Spring 2006

MATH 467.01 (3 credits), Tu_Th, 2:30PM-3:45PM, Osburn 119

**Prerequisites:**A grade of C- or better in MATH 365 (

*Ordinary Differential Equations*) is the prerequisite for this course.**Instructor:**Dr. Buchanan

Office: Chester 103, Phone: 872-3659, FAX: 871-2320

Office Hours: 10:00AM-10:50AM (MTuWThF), or by appointment

Email:`Robert.Buchanan@millersville.edu`

Course URL:`http://banach.millersville.edu/~bob/math467`**Textbook:***Applied Partial Differential Equations with Fourier Series and Boundary Value Problems*, 4th edition, Richard Haberman, Pearson Education, Inc., Upper Saddle River, NJ, 2004, ISBN: 0-13-065243-1**Objectives:**MATH 467 provides an introduction to partial differential equations and their applications. Upon completion of this course the student will:

- understand how partial differential equations arise in the mathematical description of heat flow and vibration,
- demonstrate the ability to solve initial boundary value problems,
- express and explain the physical interpretations of common forms of PDEs,
- understand issues related to existence and uniqueness of solutions,
- depict in series and graphical form the solutions to initial boundary value problems,
- appreciate the theory underlying the techniques of solution,
- be conversant with methods of applying partial differential equations in various applications.

**Course Contents:**- Topics covered in this course may include the following.
The material will be presented in a logical order, though not
necessarily in the order shown below.
Other topics will be added as time and interests allow.
- Introduction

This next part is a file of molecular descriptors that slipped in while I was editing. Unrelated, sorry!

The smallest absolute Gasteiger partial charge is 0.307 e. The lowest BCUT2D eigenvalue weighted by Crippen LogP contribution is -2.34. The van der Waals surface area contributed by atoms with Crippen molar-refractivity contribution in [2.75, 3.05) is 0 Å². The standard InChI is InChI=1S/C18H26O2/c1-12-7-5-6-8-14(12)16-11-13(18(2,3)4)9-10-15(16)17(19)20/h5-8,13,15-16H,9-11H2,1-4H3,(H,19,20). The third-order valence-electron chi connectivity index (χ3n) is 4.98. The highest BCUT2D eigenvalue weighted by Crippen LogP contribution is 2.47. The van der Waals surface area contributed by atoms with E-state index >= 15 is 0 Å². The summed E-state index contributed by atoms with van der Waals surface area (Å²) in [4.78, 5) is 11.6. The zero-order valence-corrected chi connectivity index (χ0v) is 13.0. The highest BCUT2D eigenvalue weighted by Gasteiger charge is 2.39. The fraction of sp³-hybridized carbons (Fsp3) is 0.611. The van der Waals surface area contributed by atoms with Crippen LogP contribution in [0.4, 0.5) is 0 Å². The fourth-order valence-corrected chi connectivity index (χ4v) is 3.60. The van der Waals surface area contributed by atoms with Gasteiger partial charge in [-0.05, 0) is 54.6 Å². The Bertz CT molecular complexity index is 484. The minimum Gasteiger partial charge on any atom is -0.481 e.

*Extremely*brief review of topics from ordinary differential equations- Heat equation as model of heat conduction in a rod
- Separation of variables
- Fundamental solutions and superposition of solutions

- Fourier series
- Orthogonality and Euler-Fourier formulas
- Periodicity
- The Fourier Convergence Theorem
- Even and odd functions; sine and cosine series
- Extensions of functions to even and odd functions

- The Heat Equation
- Solution of initial/boundary value problems
- Homogeneous Dirichlet boundary conditions
- Nonhomogeneous boundary conditions and steady-state solutions
- Other boundary conditions
- A Maximum Principle and uniqueness of solution for the heat equation

- The Wave Equation
- Solution of initial/boundary value problems
- Characteristic coordinates and a general solution
- D'Alembert's solution of the initial value problem
- Energy integrals and uniqueness of solution for the wave equation

- Laplace's Equation
- Boundary value problems in rectangular coordinates
- Boundary value problems in polar coordinates
- Periodic boundary conditions

- Neumann problems and mixed boundary conditions
- Lack of uniqueness of solution
- Necessary conditions for the existence of a solution

- Uniqueness of solutions
- Mean Value Property
- Weak form of the Maximum Principle
- Uniqueness of solutions of the Dirichlet problem

- Sturm-Liouville Theory
- General two-point boundary value problem
- Eigenvalues and eigenfunctions
- Lagrange's identity and consequences
- Normalization of eigenfunctions and general eigenfunction expansions
- Nonhomogeneous boundary value problems

- Introduction